Dec 6th, 2015, 03:59 PM

Children and Climate Change

By Danielle Seyler
(Photo: Huffington Post)
How can we expect kids to care for Mother Earth if they haven't experienced her beauty?

Have you ever gone camping? The sound of a crackling fire, the smell of pine trees, the icy sensation of diving into a pristine lake. Few things incite more appreciation for Mother Nature than the view from the top of Half Dome, the ice-capped mountain of the Sierra Nevadas, or the wondrous construction of Utah’s many arches.

Nothing was more exciting to me as a kid than hiding behind redwood trees, building sand castles on the beach, and climbing the biggest rocks I could find. But today children are growing up in a different world. A world of iPads, 3D TVs, and Wii. I know a nine-year-old who has a newer iPhone than I do. And she uses it more efficiently too.

As changes in climate become more and more disconcerting, and the conversation of sustainability develops, it is clear that we depend on the youth of the world to be more responsible with resources, to have more awareness of energy use, and to be both more passionate about, and dedicated to, seeking feasible solutions for lowering our carbon emissions and saving the planet.

As I write this, leaders from across the world are gathered here in Paris to discuss how the global community plans to work together to lower emissions and tackle disasters caused by global warming. They believe that the “next generation is watching”. These are problems that each new generation will inherit, and we can only hope that they will be passionate about healing the environment.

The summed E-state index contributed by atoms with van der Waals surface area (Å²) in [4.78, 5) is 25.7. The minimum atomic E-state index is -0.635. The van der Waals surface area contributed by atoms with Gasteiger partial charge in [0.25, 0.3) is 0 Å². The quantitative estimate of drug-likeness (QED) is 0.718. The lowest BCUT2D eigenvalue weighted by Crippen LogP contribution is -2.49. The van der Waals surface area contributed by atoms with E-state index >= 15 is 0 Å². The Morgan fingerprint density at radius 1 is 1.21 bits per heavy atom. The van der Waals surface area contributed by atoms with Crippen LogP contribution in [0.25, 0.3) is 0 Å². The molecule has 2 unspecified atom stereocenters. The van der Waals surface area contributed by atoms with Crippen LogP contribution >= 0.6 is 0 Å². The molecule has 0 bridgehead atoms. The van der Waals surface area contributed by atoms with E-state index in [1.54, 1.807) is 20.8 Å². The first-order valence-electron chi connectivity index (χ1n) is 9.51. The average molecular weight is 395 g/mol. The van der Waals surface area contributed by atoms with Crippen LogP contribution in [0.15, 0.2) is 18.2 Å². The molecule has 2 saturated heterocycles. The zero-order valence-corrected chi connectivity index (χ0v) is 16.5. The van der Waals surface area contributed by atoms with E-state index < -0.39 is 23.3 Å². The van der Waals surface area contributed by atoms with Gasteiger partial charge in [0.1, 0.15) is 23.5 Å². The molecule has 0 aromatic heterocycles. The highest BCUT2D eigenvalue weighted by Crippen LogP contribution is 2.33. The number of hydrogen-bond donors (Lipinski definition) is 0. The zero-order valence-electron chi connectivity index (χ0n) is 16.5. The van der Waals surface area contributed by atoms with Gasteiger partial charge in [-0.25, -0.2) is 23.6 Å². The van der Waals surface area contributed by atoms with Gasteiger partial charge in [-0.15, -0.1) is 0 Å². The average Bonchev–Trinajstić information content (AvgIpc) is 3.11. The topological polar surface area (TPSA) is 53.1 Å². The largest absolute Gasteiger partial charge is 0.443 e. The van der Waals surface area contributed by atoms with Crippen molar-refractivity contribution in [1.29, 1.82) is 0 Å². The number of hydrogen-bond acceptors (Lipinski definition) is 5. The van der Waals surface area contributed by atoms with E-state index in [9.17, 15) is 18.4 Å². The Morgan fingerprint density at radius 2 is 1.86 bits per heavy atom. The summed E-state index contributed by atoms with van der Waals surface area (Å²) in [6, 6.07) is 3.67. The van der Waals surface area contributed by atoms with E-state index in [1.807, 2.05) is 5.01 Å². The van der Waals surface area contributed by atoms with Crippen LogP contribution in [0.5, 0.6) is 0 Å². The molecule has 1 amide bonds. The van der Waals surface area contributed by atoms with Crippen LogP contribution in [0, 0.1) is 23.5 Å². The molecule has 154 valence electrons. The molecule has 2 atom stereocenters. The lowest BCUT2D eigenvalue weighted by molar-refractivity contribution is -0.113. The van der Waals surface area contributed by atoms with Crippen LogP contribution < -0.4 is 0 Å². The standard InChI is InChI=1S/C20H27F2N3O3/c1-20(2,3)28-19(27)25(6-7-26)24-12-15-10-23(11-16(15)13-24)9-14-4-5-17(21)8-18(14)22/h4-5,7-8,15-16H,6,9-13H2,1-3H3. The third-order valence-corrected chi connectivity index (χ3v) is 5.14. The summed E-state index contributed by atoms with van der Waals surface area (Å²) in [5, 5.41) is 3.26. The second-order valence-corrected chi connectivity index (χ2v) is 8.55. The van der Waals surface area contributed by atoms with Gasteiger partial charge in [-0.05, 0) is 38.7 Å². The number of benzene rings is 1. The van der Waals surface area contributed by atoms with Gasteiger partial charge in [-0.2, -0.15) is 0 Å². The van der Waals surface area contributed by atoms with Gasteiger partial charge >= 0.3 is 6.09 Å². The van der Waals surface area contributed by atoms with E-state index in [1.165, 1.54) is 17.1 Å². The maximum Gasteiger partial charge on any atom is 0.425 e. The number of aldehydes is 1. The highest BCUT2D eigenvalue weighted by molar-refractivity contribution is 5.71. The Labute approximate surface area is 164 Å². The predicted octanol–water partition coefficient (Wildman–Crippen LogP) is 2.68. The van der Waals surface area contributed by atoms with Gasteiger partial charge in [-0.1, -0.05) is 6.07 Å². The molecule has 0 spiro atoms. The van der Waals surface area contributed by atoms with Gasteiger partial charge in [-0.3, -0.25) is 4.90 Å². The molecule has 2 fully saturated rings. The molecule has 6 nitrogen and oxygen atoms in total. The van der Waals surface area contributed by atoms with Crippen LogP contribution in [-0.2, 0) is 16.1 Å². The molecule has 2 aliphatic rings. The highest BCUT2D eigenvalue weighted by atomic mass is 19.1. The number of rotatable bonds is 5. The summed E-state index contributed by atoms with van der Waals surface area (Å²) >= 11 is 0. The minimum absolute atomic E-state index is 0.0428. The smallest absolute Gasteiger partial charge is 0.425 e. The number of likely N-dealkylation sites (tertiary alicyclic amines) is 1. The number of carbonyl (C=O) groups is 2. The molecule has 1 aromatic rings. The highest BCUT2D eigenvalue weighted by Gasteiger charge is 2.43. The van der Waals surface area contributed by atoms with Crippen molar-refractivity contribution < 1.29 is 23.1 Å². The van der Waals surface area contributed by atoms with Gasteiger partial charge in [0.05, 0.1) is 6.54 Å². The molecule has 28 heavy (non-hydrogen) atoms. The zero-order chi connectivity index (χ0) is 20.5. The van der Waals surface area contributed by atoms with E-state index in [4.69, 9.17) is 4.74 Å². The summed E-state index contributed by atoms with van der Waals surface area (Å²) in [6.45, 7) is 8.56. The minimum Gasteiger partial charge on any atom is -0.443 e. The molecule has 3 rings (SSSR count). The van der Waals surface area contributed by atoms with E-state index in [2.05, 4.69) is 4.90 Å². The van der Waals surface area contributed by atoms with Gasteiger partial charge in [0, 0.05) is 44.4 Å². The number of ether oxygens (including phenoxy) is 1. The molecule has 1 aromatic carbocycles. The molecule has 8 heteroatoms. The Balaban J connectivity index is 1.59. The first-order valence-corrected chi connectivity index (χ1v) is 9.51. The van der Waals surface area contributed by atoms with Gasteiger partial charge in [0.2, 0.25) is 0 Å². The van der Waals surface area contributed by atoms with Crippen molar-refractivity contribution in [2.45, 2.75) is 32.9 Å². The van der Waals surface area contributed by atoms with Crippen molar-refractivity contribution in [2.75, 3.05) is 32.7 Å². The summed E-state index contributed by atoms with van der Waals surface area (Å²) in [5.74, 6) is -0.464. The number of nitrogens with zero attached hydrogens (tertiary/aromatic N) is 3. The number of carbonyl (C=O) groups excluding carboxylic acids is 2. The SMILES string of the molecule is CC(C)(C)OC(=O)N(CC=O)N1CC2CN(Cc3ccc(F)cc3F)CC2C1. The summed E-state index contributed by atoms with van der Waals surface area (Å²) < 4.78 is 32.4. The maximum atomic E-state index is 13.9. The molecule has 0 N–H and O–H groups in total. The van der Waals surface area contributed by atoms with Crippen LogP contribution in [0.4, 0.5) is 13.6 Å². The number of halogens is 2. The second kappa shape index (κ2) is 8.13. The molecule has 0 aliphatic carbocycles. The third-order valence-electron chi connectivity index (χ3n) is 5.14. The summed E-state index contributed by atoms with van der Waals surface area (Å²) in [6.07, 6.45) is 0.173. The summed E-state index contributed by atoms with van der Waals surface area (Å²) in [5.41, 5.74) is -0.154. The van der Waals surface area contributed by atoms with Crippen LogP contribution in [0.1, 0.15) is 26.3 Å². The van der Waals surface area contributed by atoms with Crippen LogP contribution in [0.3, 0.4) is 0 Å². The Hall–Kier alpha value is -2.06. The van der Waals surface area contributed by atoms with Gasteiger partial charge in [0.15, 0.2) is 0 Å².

Yet while national leaders give empowering speeches about what needs to be done to correct the mistakes of the past, odds are that the youth of their nations are inside a room staring at a screen. We have all heard some older, wiser adult say “kids these days…” followed by some generalized issue about their lack of respect, their strange fashion trends, or the fact that they watch too much television. Well, kids these days don’t go outside enough, and spend way too much time in front of a screen. Older and wiser researchers at The Guardian found that “the scary truth is, the number of kids who regularly go to their local ‘patch of nature’ has halved in a generation.”

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Children today spend an average of 30 minutes per week outside. One in five have never climbed a tree (I have fallen out of a tree or two, and most people would agree I turned out fine). Children are spending less and less time outside, with huge declines in spontaneous outdoor activities such as bike riding, swimming and touch football, according to a study by the National Sporting Goods Association. You wouldn’t support a presidential candidate if you knew nothing of their policies. You wouldn’t buy a car without taking it for a test drive. How can we expect kids to care for the planet if they haven’t experienced its marvel?

Encourage your kids to roll around in the mud. Let them climb trees and ride down hills on their bikes and roast marshmallows over an open fire. Show them how beautiful the leaves are on the trees in autumn. Teach them about the wondrous mysteries the ocean holds. Inspire them to climb to a mountain’s peak.

Remind them about how important it is for us to take care of our planet, because it is the only one they have, and it is only getting warmer.

(Photos: NY Mag, The ABF)